Atmospherically, She Done Him Wrong is interesting since it takes audiences back to the 1890s and inside a Bowery free-and-easy, but mostly following a few highlights in the career of Diamond Lou, nee Lil.
Director Lowell Sherman turns in a commendable job. He tackles the script with a tongue-in-cheek attitude that takes nothing too seriously, and he restrains Mae West from going too far.
The locale, the clothes and the types are interesting, and so is West in her picture hats, straight jacket gowns and with so much jewelry that she looks like a Knickerbocker ice plant.
Deletions in the script from its original 1928 legit form [Diamond Lil by Mae West] are few, with only the roughest of the rough stuff out. White slavery angle is thinly disguised, with the girls instead shipped to Frisco to pick pockets. Character titles are changed only slightly, such as from Lil to Lou, etc. The swan bed is in, but for a flash only, with West doing her stuff on the chaise lounge in this version.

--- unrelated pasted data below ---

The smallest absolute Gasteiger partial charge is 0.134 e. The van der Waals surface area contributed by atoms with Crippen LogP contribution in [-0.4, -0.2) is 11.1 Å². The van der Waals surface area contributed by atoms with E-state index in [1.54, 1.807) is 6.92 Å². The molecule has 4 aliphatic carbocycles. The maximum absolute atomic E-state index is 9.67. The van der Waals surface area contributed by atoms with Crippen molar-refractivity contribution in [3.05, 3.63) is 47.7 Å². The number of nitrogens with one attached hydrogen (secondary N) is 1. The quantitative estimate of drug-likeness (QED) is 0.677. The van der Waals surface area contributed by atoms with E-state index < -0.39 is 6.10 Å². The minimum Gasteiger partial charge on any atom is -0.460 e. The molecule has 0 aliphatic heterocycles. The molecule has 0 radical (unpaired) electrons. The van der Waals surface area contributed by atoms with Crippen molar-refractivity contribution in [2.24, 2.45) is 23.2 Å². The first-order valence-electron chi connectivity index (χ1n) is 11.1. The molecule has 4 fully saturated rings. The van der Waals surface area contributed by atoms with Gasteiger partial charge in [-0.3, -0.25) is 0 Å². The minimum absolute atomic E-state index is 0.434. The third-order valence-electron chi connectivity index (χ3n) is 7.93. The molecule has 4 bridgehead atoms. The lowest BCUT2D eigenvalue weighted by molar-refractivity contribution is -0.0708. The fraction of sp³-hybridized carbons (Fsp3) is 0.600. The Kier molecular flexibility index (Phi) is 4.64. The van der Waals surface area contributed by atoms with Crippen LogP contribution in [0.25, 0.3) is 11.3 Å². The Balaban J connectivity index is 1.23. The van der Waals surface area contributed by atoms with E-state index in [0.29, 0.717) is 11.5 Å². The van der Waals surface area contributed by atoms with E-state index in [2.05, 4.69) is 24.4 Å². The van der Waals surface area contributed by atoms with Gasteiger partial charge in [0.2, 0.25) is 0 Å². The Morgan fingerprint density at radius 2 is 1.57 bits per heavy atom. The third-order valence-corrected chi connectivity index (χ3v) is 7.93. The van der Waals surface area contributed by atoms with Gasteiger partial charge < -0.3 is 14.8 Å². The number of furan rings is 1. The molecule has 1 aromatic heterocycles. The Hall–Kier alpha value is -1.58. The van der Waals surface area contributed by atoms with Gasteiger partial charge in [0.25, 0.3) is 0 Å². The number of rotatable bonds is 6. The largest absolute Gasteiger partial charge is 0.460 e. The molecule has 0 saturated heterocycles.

Numerous ex-vaudevillians besides West in the cast, including Cary Grant, the soul-saver; Fuzzy Knight, who whips a piano, and Grace La Rue. The latter, who headlined when West was chasing acrobats in the No. 2 spot, has a bit. Rafaela Ottiano, who does Rita, is a carry-over from the original legit cast.
With this strong line-up and others, including Gilbert Roland, Noah Beery, David Landau and Owen Moore as background, they’re never permitted to be anything more than just background. West gets all the lens gravy and full figure most of the time.
1932/33: Nomination: Best Picture